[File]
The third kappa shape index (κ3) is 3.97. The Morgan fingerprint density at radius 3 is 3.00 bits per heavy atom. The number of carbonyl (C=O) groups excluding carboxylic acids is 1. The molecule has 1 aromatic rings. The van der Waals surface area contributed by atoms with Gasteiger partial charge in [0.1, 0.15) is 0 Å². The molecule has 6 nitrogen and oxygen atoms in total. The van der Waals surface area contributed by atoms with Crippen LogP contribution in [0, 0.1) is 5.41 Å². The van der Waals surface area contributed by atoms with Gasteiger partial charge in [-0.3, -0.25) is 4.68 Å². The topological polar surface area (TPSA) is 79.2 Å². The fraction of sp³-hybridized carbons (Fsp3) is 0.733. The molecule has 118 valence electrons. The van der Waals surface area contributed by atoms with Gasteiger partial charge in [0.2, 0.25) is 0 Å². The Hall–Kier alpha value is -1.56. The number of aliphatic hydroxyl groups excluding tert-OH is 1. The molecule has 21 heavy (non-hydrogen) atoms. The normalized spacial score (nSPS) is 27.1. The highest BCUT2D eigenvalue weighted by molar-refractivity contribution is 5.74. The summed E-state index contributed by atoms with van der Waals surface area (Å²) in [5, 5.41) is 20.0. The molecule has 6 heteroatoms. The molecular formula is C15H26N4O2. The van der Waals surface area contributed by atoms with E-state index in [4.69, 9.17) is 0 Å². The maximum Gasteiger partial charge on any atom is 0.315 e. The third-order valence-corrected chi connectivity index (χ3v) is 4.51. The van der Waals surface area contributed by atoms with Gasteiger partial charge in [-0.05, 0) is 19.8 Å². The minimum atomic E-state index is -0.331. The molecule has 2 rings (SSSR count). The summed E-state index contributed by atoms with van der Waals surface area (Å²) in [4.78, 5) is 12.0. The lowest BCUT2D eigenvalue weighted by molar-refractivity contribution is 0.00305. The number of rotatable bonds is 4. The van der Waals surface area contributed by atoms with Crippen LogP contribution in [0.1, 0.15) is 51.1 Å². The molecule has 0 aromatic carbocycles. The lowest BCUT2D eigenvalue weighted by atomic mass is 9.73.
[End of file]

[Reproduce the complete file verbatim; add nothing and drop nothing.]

The third kappa shape index (κ3) is 3.97. The Morgan fingerprint density at radius 3 is 3.00 bits per heavy atom. The number of carbonyl (C=O) groups excluding carboxylic acids is 1. The molecule has 1 aromatic rings. The van der Waals surface area contributed by atoms with Gasteiger partial charge in [0.1, 0.15) is 0 Å². The molecule has 6 nitrogen and oxygen atoms in total. The van der Waals surface area contributed by atoms with Crippen LogP contribution in [0, 0.1) is 5.41 Å². The van der Waals surface area contributed by atoms with Gasteiger partial charge in [-0.3, -0.25) is 4.68 Å². The topological polar surface area (TPSA) is 79.2 Å². The fraction of sp³-hybridized carbons (Fsp3) is 0.733. The molecule has 118 valence electrons. The van der Waals surface area contributed by atoms with Gasteiger partial charge in [0.2, 0.25) is 0 Å². The Hall–Kier alpha value is -1.56. The number of aliphatic hydroxyl groups excluding tert-OH is 1. The molecule has 21 heavy (non-hydrogen) atoms. The normalized spacial score (nSPS) is 27.1. The highest BCUT2D eigenvalue weighted by molar-refractivity contribution is 5.74. The summed E-state index contributed by atoms with van der Waals surface area (Å²) in [5, 5.41) is 20.0. The molecule has 6 heteroatoms. The molecular formula is C15H26N4O2. The van der Waals surface area contributed by atoms with E-state index in [4.69, 9.17) is 0 Å². The maximum Gasteiger partial charge on any atom is 0.315 e. The third-order valence-corrected chi connectivity index (χ3v) is 4.51. The van der Waals surface area contributed by atoms with Gasteiger partial charge in [-0.05, 0) is 19.8 Å². The minimum atomic E-state index is -0.331. The molecule has 2 rings (SSSR count). The summed E-state index contributed by atoms with van der Waals surface area (Å²) in [4.78, 5) is 12.0. The lowest BCUT2D eigenvalue weighted by molar-refractivity contribution is 0.00305. The number of rotatable bonds is 4. The van der Waals surface area contributed by atoms with Crippen LogP contribution in [0.1, 0.15) is 51.1 Å². The molecule has 0 aromatic carbocycles. The lowest BCUT2D eigenvalue weighted by atomic mass is 9.73.